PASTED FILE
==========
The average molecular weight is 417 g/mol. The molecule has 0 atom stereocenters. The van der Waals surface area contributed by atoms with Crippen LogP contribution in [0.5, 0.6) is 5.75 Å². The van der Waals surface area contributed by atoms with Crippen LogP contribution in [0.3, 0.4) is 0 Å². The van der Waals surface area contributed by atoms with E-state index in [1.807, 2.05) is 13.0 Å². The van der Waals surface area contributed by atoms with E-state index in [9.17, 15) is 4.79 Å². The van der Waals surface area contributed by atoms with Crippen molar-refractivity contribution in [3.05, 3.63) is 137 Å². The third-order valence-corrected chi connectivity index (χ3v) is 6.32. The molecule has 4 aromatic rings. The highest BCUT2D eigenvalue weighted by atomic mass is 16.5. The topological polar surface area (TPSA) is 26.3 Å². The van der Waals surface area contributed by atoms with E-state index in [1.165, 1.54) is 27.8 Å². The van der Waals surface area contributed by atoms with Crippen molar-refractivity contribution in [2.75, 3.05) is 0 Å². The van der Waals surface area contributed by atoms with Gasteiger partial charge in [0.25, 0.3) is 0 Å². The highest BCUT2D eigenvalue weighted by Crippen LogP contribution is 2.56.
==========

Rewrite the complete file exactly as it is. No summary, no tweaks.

The average molecular weight is 417 g/mol. The molecule has 0 atom stereocenters. The van der Waals surface area contributed by atoms with Crippen LogP contribution in [0.5, 0.6) is 5.75 Å². The van der Waals surface area contributed by atoms with Crippen LogP contribution in [0.3, 0.4) is 0 Å². The van der Waals surface area contributed by atoms with E-state index in [1.807, 2.05) is 13.0 Å². The van der Waals surface area contributed by atoms with E-state index in [9.17, 15) is 4.79 Å². The van der Waals surface area contributed by atoms with Crippen molar-refractivity contribution in [3.05, 3.63) is 137 Å². The third-order valence-corrected chi connectivity index (χ3v) is 6.32. The molecule has 4 aromatic rings. The highest BCUT2D eigenvalue weighted by atomic mass is 16.5. The topological polar surface area (TPSA) is 26.3 Å². The van der Waals surface area contributed by atoms with E-state index in [1.165, 1.54) is 27.8 Å². The van der Waals surface area contributed by atoms with Crippen molar-refractivity contribution in [2.75, 3.05) is 0 Å². The van der Waals surface area contributed by atoms with Gasteiger partial charge in [0.25, 0.3) is 0 Å². The highest BCUT2D eigenvalue weighted by Crippen LogP contribution is 2.56.